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HIGHLIGHTS OF FINDINGS | ST. LOUIS
This report presents information on the clients and agencies served by St. Louis Area Foodbank (SLAFB). The information is drawn from a national study, Hunger in America 2001, conducted for America's Second Harvest (A2H), the nation's largest organization of emergency food providers. The national study is based on completed in-person interviews with more than 32,000 clients served by the A2H network, as well as completed questionnaires from nearly 24,000 A2H agencies. This report is based on surveys of 322 clients and 251 agencies served by St. Louis Area Foodbank.
Key findings are summarized below:
HOW MANY CLIENTS RECEIVE FOOD FROM SLAFB EMERGENCY FOOD PROVIDERS?
43,580 different people receive assistance in any given week.
WHO RECEIVES EMERGENCY FOOD ASSISTANCE?
Agencies served by St. Louis Area Foodbank provide food for a broad cross-section of households. Key characteristics include:
36.6% of the members of households served by St. Louis Area Foodbank are children under 18 years old.
8.2% of the members of households served by St. Louis Area Foodbank are children age 0 to 5 years.
12.0% are elderly.
Approximately 56.6% of clients are white; 39.6% are African American, and the rest are from other racial or ethnic groups.
28.1% of households include at least one employed adult.
69.8% have incomes below the official federal poverty level during the previous month.
5.9% are receiving Temporary Assistance for Needy Families and 0.8% are receiving General Assistance.
4.1% are homeless.
MANY SLAFB CLIENTS ARE FOOD INSECURE OR ARE EXPERIENCING HUNGER
Among all clients of St. Louis Area Foodbank, 82.4% are classified as food insecure, using the U.S. government's official food security scale. This includes both clients who are food insecure without hunger and those classified as food insecure with hunger.
47.5% of all clients of the St. Louis Area Foodbank are classified by the scale as experiencing hunger.
Among households with children, 88.7% are food insecure and 55.6% are experiencing hunger.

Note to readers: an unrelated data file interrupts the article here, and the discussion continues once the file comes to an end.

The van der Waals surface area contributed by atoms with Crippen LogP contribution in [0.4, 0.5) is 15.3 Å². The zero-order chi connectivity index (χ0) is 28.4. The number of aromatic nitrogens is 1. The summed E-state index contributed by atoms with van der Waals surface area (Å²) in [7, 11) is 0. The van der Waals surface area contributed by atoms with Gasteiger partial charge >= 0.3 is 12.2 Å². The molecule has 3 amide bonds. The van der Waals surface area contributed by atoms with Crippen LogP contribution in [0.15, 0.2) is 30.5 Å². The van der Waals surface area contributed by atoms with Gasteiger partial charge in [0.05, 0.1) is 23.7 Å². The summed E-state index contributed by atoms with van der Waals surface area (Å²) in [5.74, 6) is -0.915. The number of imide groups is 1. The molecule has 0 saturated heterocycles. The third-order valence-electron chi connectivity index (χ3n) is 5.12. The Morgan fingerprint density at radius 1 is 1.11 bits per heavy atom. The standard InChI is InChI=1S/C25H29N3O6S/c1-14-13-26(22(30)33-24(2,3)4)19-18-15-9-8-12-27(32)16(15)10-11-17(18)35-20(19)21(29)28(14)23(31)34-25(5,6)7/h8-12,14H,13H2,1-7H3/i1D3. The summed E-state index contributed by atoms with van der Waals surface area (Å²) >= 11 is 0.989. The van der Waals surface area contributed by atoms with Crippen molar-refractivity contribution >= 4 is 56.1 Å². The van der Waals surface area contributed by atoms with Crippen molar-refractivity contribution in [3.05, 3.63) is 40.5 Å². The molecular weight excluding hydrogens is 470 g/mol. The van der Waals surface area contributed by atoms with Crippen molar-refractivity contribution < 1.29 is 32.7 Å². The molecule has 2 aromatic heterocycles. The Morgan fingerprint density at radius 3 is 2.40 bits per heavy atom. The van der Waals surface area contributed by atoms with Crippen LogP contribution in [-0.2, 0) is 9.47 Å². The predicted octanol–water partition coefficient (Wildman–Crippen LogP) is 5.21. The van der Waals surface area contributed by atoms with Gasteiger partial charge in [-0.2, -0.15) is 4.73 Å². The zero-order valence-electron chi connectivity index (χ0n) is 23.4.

MANY SLAFB CLIENTS REPORT HAVING TO CHOOSE BETWEEN FOOD AND OTHER NECESSITIES
58.5% of clients report having to choose between paying for food and paying for utilities or heating fuel.
34.9% had to choose between paying for food and paying their rent or mortgage bill.
28.5% had to choose between paying for food and paying for medicine or medical care.
DO SLAFB CLIENTS ALSO RECEIVE FOOD ASSISTANCE FROM THE GOVERNMENT?
41.9% of Foodbank client households are receiving Food Stamp Program benefits; however, it is likely that many more are eligible (Table 7.2.1).
Among Foodbank client households with pre-school children, 39.7% participate in the Supplemental Nutrition Program for Women, Infants, and Children (WIC).
Among Foodbank client households with school-age children, 64.6% and 58.8%, respectively, participate in the federal school lunch and school breakfast programs.
MANY SLAFB CLIENTS ARE IN POOR HEALTH
43.9% of Foodbank client households report having at least one household member in poor health.
MOST CLIENTS ARE SATISFIED WITH THE SERVICES THEY RECEIVE FROM SLAFB AGENCIES
98.8% of adult clients said they were either "very satisfied" or "somewhat satisfied" with the amount of food they received from the St. Louis Area Foodbank; 99.2% were satisfied with the quality of the food they received (Table 9.2.1).
HOW LARGE IS THE SLAFB NETWORK?
St. Louis Area Foodbank includes approximately 339 agencies.
WHAT KINDS OF ORGANIZATIONS OPERATE SLAFB EMERGENCY FOOD PROGRAMS?
83.4% of pantries, 55.0% of kitchens, and 65.8% of shelters are run by faith-based agencies affiliated with churches, mosques, synagogues, and other religious organizations (Table 10.6.1).
Most of the other agencies are private nonprofit organizations with no religious affiliation (Table 10.6.1).
HAVE AGENCIES BEEN EXPERIENCING CHANGES IN THE NEED FOR THEIR SERVICES?
57.8% pantries, 63.0% kitchens, and 48.3% shelters reported that there had been an increase since 1998 in the number of clients who come to their emergency food program sites (Table 10.8.1).
WHERE DO SLAFB AGENCIES OBTAIN THEIR FOOD?
The St. Louis Area Foodbank is by far the single most important source of food for most agencies, accounting for 37.5% of the food used by pantries, 32.9% of kitchens' food, and 17.2% of shelters' food (Table 13.1.1).
Other important sources of food include religious organizations and direct purchases from wholesalers and retailers (Table 13.1.1).
Government commodity programs account for about 9.6% of food for pantries, 5.3% for kitchens, and 0.0% for shelters (Table 13.1.1).
VOLUNTEERS ARE EXTREMELY IMPORTANT IN SLAFB AGENCIES
93.5% of pantries, 95.0% of kitchens, and 76.5% of shelters use volunteers (Table 13.2.1).
Many programs rely entirely on volunteers; 64.1% of pantry programs and 37.7% of kitchens have no paid staff at all (Table 13.2.1).